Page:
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An Ultrasonic Scalpel for Brain Surgery

Focused ultrasound lets surgeons treat brain diseases without opening the skull

3 min read
An Ultrasonic Scalpel for Brain Surgery
Image: Focused Ultrasound Foundation

HRMediumbraintumorstudybeforeafterFULLBefore and After: Doctors focused ultrasound inside the brain of a patient with essential tremor, creating lesions (bottom row) deep within the brain (black spots inside white mass at center).Images: Focused Ultrasound Foundation

Brain surgery is fraught with hugerisks and uncertainty. Parts of the skull (and sometimes most of it) need to be removed, a lengthy and harrowing procedure that could expose the brain to infection and almost always results in significant postoperative pain. Once the surgeon makes the first incision, the smallest error could have devastating consequences—seizure, loss of sensory or motor function, stroke, or even coma. But what if you could slice through the brain without removing any of the skull—create incisions inside the brain from the outside?

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Are You Ready for Workplace Brain Scanning?

Extracting and using brain data will make workers happier and more productive, backers say

11 min read
A photo collage showing a man wearing a eeg headset while looking at a computer screen.
Nadia Radic

Get ready: Neurotechnology is coming to the workplace. Neural sensors are now reliable and affordable enough to support commercial pilot projects that extract productivity-enhancing data from workers’ brains. These projects aren’t confined to specialized workplaces; they’re also happening in offices, factories, farms, and airports. The companies and people behind these neurotech devices are certain that they will improve our lives. But there are serious questions about whether work should be organized around certain functions of the brain, rather than the person as a whole.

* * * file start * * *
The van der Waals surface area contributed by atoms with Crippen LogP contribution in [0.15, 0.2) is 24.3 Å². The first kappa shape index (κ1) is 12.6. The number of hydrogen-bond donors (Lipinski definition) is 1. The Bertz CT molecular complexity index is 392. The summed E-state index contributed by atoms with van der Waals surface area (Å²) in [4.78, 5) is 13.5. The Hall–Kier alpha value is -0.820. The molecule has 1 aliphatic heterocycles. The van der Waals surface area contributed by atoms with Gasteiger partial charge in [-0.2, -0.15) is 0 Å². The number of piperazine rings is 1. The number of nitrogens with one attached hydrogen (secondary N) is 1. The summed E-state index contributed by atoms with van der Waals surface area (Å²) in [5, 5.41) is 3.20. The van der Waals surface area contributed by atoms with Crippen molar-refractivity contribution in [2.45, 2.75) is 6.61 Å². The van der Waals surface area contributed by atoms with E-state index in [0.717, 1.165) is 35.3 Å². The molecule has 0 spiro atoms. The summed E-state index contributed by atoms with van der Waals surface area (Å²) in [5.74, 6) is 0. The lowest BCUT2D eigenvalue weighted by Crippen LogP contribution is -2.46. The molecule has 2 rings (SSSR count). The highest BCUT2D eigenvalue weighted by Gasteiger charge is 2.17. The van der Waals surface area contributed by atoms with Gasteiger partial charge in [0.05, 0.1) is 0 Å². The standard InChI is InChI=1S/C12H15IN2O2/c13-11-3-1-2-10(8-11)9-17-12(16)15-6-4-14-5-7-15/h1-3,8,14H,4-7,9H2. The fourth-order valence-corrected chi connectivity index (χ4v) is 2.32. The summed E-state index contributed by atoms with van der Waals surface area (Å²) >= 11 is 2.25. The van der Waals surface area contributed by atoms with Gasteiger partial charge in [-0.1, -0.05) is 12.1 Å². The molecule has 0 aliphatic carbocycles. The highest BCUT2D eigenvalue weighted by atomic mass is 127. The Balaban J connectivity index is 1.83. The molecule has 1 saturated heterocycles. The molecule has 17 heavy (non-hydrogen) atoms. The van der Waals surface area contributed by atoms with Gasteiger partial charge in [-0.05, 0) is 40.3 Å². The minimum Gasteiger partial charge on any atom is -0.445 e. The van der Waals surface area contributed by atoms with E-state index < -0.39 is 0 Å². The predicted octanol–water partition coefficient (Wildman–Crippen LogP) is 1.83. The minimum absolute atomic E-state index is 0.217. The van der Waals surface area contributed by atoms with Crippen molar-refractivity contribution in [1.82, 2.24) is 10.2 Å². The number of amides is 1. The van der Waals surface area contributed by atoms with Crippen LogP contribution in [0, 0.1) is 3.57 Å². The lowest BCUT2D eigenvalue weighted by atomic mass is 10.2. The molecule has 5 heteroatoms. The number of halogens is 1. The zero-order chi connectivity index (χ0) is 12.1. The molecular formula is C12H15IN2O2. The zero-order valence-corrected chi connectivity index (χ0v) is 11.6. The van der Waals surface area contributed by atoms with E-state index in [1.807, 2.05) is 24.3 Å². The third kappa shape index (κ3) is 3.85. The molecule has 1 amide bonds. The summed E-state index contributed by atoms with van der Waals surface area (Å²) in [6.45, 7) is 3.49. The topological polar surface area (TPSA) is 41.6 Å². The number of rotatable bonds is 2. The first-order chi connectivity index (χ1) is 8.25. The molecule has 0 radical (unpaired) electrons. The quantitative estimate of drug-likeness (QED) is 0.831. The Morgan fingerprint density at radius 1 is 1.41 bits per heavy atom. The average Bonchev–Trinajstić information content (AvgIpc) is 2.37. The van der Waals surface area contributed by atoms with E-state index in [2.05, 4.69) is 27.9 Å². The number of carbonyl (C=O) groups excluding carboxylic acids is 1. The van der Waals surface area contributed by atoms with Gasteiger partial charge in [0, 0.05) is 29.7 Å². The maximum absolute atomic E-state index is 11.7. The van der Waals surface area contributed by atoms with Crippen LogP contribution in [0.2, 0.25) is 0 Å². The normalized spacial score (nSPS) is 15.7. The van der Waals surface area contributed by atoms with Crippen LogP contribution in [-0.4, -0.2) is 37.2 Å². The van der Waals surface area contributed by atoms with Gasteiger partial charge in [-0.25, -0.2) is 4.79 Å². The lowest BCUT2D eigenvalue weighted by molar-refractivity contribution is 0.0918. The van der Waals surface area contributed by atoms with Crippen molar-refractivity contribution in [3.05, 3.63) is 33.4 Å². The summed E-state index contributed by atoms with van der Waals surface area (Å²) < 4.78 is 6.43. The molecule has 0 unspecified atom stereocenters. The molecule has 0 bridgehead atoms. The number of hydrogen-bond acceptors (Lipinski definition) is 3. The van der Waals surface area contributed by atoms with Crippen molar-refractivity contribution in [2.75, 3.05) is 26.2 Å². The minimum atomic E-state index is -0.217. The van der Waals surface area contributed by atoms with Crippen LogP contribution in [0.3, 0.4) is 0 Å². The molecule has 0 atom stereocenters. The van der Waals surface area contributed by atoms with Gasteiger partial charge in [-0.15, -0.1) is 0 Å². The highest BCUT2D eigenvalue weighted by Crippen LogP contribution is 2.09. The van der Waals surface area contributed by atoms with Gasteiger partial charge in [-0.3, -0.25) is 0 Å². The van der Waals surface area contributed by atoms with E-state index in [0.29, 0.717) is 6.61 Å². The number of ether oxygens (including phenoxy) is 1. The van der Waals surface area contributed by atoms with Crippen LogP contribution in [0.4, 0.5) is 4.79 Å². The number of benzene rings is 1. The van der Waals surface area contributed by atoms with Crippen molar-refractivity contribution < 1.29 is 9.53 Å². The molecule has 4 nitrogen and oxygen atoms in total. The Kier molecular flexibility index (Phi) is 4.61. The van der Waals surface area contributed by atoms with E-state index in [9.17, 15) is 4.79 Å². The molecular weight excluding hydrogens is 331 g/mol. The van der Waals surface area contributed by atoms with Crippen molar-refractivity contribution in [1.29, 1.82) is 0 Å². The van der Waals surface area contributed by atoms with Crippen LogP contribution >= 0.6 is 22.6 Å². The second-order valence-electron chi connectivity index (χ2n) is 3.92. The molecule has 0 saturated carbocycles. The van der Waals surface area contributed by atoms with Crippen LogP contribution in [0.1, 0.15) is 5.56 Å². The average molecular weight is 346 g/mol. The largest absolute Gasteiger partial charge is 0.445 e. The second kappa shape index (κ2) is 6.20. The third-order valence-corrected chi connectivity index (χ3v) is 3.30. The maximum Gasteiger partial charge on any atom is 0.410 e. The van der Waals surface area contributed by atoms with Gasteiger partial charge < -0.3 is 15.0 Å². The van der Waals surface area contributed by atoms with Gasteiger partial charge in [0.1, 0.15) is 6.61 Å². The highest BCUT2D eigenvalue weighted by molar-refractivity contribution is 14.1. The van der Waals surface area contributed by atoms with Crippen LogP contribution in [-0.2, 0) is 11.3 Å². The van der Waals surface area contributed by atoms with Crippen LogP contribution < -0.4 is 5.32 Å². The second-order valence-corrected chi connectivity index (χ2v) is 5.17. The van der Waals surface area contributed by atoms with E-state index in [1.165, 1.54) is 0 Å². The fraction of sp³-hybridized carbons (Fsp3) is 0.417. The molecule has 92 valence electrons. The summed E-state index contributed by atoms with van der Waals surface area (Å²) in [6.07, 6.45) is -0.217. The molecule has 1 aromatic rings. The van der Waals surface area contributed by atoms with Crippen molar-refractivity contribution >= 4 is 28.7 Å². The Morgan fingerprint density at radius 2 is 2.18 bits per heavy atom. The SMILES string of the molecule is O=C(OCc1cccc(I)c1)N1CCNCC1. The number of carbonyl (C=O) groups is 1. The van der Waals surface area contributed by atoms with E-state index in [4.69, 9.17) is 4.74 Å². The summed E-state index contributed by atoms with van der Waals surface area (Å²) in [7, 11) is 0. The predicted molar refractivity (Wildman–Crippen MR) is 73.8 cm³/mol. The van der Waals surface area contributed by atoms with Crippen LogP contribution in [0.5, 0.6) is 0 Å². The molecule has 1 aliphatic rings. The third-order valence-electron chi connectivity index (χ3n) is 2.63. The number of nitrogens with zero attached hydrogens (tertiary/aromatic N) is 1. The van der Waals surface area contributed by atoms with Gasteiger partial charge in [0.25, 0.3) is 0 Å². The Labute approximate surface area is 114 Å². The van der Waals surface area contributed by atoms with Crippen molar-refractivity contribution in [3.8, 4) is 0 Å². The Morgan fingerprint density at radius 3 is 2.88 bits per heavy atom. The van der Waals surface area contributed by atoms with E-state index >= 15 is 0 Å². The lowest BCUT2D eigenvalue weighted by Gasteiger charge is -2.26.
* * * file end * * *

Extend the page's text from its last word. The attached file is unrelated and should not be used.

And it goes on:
To be clear, the kind of neurotech that’s currently available is nowhere close to reading minds. Sensors detect electrical activity across different areas of the brain, and the patterns in that activity can be broadly correlated with different feelings or physiological responses, such as stress, focus, or a reaction to external stimuli. These data can be exploited to make workers more efficient—and, proponents of the technology say, to make them happier. Two of the most interesting innovators in this field are the Israel-based startup InnerEye, which aims to give workers superhuman abilities, and Emotiv, a Silicon Valley neurotech company that’s bringing a brain-tracking wearable to office workers, including those working remotely.

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